People may see Peter, and by implication the other apostles, as abandoning the Torah and committing a terrible offense against the community. The Jewish leaders enlist the help of Herod to rid the land of the heretic Peter and his co-workers. Peter’s action has the potential to cause riots in Jerusalem, creating a problem for Herod, who is accountable to Rome for revolts and disturbances within his jurisdiction. He may feel threatened politically by the results of Peter’s action, because the Jews are making an issue of it.
Agrippa’s policy was the Pax Romana through the preservation of the status quo. He supported the majority within the land and ruthlessly suppressed minorities when they became disruptive. He viewed Jewish Christians as divisive and felt their activities could only disturb the people and inflame antagonisms. [Richard Longenecker, “Acts,” The Expositor’s Bible Commentary, vol. 9 (ed. Frank E. Gaebelein; Grand Rapids, MI: Zondervan, 1981), page 408.]
James, the brother of John (12:2)
To deal with the problem, Herod Agrippa I arrests some of the church leaders at Jerusalem. He singles out James, the brother of John, and has him killed. When the Jews voice their pleasure at this, Herod imprisons Peter, intending to put him on trial after Passover (12:3-4). It’s not clear why James is singled out first. Perhaps as one of the “sons of thunder” he thundered out a Stephen-like defense of Peter’s action before Jewish groups. Perhaps he is chosen as an object lesson to the others. It is obvious that Herod means business, and that Peter will die, too, unless God intervenes.
Herod wants to get into the good graces of his Jewish subjects. He knows that they hate him and his family, so he takes whatever opportunity he can find to gain their cooperation. In Jerusalem, Herod even acts the part of an observant Jew. Now, a new ploy is available. Executing the leaders of the heretical Christian community will (he hopes) make his subjects more favorably disposed toward him.
In his short reign of three years (A.D. 41-4) he sought to counter the distaste on the part of the Jewish religious leaders for his Roman background and Edomite ancestry by his sedulous observance of Jewish customs and support of the Jewish faith; it was, no doubt, as part of this policy that he sought to win general approval by this attack on the Nazarenes [the Christians]. [E. William Neil, The Acts of the Apostles, The New Century Bible Commentary (Grand Rapids: Eerdmans, 1973), page 148.]
By beheading James, Herod is making a gesture of solidarity with the Jewish majority. It is a public relations ploy to demonstrate his loyalty to Judaism.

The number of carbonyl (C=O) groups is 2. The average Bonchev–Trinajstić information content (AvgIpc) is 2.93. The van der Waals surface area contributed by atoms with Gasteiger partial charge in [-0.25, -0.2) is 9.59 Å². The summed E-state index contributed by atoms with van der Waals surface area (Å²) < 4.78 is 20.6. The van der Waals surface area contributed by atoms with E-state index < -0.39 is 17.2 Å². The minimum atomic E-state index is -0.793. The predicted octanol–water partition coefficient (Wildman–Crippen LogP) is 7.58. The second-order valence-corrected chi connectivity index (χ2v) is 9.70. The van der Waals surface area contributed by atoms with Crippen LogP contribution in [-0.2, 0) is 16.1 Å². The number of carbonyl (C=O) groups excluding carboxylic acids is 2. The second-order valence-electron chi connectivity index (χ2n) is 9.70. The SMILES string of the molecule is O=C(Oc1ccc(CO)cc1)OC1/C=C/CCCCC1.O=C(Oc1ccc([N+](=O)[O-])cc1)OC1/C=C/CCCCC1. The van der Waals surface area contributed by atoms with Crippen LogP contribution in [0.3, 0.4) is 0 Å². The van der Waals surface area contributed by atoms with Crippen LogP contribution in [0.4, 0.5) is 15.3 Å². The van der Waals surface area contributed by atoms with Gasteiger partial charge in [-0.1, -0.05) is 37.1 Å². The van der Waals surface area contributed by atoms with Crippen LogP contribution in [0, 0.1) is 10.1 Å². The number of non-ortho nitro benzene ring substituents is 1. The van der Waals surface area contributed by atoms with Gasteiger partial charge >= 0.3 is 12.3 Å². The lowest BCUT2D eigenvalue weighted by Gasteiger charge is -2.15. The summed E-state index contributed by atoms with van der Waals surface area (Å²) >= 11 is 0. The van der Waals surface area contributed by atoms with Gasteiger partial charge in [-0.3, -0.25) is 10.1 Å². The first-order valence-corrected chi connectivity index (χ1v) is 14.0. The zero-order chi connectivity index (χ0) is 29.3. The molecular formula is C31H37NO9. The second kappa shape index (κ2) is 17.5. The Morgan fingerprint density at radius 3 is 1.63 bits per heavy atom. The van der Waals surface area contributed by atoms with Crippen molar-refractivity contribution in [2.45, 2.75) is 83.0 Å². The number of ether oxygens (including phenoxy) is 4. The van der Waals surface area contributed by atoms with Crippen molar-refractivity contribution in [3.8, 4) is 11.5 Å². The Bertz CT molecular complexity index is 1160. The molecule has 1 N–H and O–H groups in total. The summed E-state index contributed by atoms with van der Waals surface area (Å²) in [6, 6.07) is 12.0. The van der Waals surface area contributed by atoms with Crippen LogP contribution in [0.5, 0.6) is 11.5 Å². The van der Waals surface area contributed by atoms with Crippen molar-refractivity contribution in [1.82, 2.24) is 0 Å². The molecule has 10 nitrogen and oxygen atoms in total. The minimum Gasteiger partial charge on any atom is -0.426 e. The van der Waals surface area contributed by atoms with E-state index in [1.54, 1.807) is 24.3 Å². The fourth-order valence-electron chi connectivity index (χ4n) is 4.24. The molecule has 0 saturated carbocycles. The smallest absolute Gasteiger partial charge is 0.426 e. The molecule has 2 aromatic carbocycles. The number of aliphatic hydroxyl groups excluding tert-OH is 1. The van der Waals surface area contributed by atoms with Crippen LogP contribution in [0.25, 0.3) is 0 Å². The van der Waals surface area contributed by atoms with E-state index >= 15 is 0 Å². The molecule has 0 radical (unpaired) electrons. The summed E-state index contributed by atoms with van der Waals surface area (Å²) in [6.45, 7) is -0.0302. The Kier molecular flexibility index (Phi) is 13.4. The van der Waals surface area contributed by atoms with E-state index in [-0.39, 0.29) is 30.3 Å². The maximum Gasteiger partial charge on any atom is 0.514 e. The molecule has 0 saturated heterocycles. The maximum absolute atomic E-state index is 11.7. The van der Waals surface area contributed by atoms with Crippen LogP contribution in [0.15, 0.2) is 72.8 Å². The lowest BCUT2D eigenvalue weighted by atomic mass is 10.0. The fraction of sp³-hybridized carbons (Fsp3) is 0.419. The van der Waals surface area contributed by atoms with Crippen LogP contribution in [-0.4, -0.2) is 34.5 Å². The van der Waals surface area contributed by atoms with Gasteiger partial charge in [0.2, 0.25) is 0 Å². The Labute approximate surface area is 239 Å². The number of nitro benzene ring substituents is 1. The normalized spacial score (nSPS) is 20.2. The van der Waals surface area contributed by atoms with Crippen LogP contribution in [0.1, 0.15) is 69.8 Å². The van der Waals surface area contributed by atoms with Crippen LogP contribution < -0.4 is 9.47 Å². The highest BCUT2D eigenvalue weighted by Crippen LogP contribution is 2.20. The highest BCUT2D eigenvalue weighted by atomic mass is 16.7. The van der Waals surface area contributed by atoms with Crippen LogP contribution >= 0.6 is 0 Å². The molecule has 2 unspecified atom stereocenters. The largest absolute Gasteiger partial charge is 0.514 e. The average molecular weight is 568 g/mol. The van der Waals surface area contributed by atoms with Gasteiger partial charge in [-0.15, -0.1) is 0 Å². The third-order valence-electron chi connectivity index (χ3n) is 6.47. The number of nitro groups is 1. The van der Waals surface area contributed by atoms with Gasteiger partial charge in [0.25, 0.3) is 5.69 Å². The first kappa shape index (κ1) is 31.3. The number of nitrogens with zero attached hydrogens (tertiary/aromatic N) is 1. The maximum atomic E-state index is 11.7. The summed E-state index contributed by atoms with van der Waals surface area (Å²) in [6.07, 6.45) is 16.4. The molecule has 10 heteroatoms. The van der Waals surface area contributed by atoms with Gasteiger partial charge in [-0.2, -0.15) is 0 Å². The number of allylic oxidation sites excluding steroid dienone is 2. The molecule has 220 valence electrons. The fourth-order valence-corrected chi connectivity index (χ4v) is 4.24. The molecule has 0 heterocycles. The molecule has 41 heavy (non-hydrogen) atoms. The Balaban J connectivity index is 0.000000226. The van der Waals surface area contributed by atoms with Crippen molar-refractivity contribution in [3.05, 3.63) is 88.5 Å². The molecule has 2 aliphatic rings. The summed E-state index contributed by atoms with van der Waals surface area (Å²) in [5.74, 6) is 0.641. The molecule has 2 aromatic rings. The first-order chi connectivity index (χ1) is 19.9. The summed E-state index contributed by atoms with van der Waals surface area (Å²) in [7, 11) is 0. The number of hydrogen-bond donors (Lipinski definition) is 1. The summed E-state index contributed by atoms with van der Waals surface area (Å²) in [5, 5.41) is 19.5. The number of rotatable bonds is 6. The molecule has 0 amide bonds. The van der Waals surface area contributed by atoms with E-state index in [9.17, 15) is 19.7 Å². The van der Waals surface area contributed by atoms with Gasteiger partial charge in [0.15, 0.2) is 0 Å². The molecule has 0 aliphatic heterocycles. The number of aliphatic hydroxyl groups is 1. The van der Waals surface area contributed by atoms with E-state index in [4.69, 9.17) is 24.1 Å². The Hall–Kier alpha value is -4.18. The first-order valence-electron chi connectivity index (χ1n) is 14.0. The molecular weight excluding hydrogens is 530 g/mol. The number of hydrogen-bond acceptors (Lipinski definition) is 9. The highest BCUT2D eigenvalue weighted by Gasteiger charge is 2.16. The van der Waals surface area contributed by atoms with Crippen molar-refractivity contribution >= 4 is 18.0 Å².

Peter is jailed (12:3-4)
The seven days of the festival of Unleavened Bread are just beginning when Peter is arrested (12:3). (Luke also refers to the entire festival as the “Passover” in 12:4.) Peter remains in jail until the festival is over. Herod intends to put Peter on trial and then execute him. But he waits until the festival ends because a public execution during the sacred season would offend the people. We remember that the chief priests didn’t want to arrest and execute Jesus during the festival of Unleavened Bread “or the people may riot” (Mark 14:2).
Ironically, Peter’s imprisonment comes during Passover, the feast of unleavened bread, the great and festive day of deliverance from Egyptian slavery. This day finds Peter languishing in bondage, not celebrating liberation. The people who once saw God deliver them from slavery now make prisoners of their own kin during the feast of liberation — a bitter irony Luke does not want us to miss. [William Willimon, Acts (Interpretation: A Bible Commentary for Preaching and Teaching; Louisville, KY: Westminster John Knox, 1988), 112.]
Church prays earnestly (12:5)
While Peter is in prison, the church is “earnestly praying to God for him” (12:5). Here and throughout Acts Luke points out to his readers that prayer is central to the life of the church. In this case, the Jerusalem church is facing a life-threatening crisis. There is no doubt as to what Herod, and the Sanhedrin with him, are intending to do. The goal is to eliminate the leaders of the church and persecute the believers who accept Gentiles.